Critical update for Flash released

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Date: Thursday, February 6th, 2014, 09:56
Category: Hack, Mac, Malware, News, security, Software, Windows

adobe-flash-playerEarlier it was Java, now it has been discovered that Adobe’s Flash software also has a vulnerability that gives complete control over compromised systems to hackers. This vulnerability, fixed in the just released version 12.0.0.44, affects Adobe Flash Player 12.0.0.43 and earlier versions for Windows and Macintosh and Adobe Flash Player 11.2.202.335 and earlier versions for Linux, although Linux was listed as having a lower priority rating. Adobe has detailed the problem in a security bulletin. All users are recommended to update Flash on their computers, as well as Google’s Chrome browser which has it’s own Flash component. The version of Chrome that includes this fix is 32.0.1700.107 and should update this automatically, but you may have to restart the browser for the correct version to register in the “About Google Chrome” window. If you want to check which version you are running before going through the update process, you can go to this page on Adobe’s site. You can download OS specific installers from here. Windows users who browse the Web with anything other than Internet Explorer will need to apply two Flash updates, one for IE and one for any alternative browsers (Firefox, Opera, e.g.). Both updaters can be found on the download page. On a Mac, if you already have Flash installed, you can also go to the Flash Player settings in System Preferences and click on the Check for Updates button in the Advanced tab. Our friends at Kaspersky Labs make another appearance in the Acknowledgements of the security bulletin where Adobe thanks them for discovering the vulnerability;

“Adobe would like to thank the following individuals for reporting the relevant issues and for working with Adobe to help protect our customers:

Alexander Polyakov and Anton Ivanov of Kaspersky Labs (CVE-2014-0497)”

So if you’ve got the time now, and you probably should make the time, get those updaters downloaded and installed. Almost makes you want to remove both Java and Flash doesn’t it?

New malicious Java app aims to infect Mac and Linux systems

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Date: Tuesday, February 4th, 2014, 09:34
Category: Announcement, Apple, Desktop Mac, Hack, Mac, Malware, OS X, security, Software

target-javaIt’s a long held belief that unless you are using the Windows platform, you are more or less immune to the average virus, trojan, or hack that you might encounter out in the wilds of the internet. There is some truth to the notion that Windows is more vulnerable to attacks, but there really is no such thing as safe, only safer. Check out this article on How-To Geek for a historical perspective on Windows’ malware woes. While Linux and OS X have more inherent defenses against infection, there are still some avenues that hackers can take advantage of to breach them, one of them being Java.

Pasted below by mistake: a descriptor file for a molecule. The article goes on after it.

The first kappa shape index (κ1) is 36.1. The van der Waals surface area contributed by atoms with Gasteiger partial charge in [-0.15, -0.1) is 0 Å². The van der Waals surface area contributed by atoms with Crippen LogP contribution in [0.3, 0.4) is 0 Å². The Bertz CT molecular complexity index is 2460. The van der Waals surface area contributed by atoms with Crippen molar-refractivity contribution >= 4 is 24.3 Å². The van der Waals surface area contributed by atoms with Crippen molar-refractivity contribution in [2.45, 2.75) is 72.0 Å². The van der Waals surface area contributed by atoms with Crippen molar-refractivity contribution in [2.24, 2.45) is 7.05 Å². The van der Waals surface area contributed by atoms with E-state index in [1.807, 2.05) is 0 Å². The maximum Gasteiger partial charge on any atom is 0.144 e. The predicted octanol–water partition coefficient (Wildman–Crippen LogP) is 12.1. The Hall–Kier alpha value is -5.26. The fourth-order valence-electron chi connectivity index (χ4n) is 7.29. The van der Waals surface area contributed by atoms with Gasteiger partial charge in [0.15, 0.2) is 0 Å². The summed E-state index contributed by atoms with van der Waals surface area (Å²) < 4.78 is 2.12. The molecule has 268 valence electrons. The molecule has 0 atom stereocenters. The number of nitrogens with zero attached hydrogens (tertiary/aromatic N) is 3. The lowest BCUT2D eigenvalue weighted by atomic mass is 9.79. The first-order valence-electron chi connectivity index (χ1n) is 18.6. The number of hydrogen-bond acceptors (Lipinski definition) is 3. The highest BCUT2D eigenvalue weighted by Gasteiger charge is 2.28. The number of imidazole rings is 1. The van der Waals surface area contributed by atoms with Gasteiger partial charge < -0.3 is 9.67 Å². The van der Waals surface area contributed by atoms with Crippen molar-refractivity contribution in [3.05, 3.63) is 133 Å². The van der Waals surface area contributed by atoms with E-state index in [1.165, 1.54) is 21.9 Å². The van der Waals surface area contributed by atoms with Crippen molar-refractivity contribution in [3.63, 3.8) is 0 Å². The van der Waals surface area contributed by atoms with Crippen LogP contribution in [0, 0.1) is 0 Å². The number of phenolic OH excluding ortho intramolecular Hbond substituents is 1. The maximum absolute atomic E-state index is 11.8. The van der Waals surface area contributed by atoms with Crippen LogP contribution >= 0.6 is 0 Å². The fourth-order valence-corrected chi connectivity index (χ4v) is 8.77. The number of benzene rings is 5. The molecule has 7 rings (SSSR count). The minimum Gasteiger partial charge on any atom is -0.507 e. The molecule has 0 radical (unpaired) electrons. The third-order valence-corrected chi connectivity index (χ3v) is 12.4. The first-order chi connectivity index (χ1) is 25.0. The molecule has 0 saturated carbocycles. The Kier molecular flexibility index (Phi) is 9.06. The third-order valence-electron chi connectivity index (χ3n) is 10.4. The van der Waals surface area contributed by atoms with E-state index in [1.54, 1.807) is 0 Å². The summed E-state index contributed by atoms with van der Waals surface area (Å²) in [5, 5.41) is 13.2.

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Tim Cook hints at possible mobile payment feature

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Date: Tuesday, January 28th, 2014, 13:40
Category: App Store, Apple, Business, iOS, iPhone, iTunes, Retail Store, security

touch-id-iconApple’s earnings numbers weren’t the only thing that came out of Monday’s call. As is typical, analysts were given the chance to put some questions to CEO Tim Cook. Also typical, Apple’s answers were fairly vague. When asked about Apple’s plans for entering the mobile payment space and how Touch ID technology might be applied, Cook responded;

“[...] we’re seeing that people love being able to buy content—whether it’s music or movies or books, from their iPhone using Touch ID. It’s incredibly simple and easy, and elegant, and it’s clear that there’s a lot of opportunity there.

The mobile payments area in general is one that we’ve been intrigued with. That was one of the thoughts behind Touch ID, but we’re not limiting ourselves just to that. So I don’t have anything specific to announce today. But you can tell by looking at the demographics of our customers, and the amount of commerce that goes through iOS devices versus the competition that it’s a big opportunity on the platform.”

A number of reports have speculated that Apple plans to offer the ability to purchase online and physical items through a user’s iTunes account, which for most iPhone users already has their credit card information. Touch ID would be used as an added layer of security by not exposing the credit card info itself, simply passing off the transaction to iTunes. In the light of the recent hacking of Target’s customer credit card info, along with other similar incidents in the recent past, iPhone users may find mobile payments more appealing. Authorizing transactions with Touch ID then steps in to make payments quick with additional protection of a customer’s information. This could give Apple some leverage to increase the adoption of their iBeacon technology. If you’ve ever used the Apple Store app on your iPhone to buy something at their retail stores, you’ll have a pretty good idea of how it would all work together. Now the only thing you need to do is not feel oddly guilty when you grab a product, scan it with your iPhone, and walk out the door without talking to anyone.

Chrome bug captures your every word behind your back

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Date: Thursday, January 23rd, 2014, 08:37
Category: Announcement, Google, Hack, Opinion, privacy, security, Software, Websites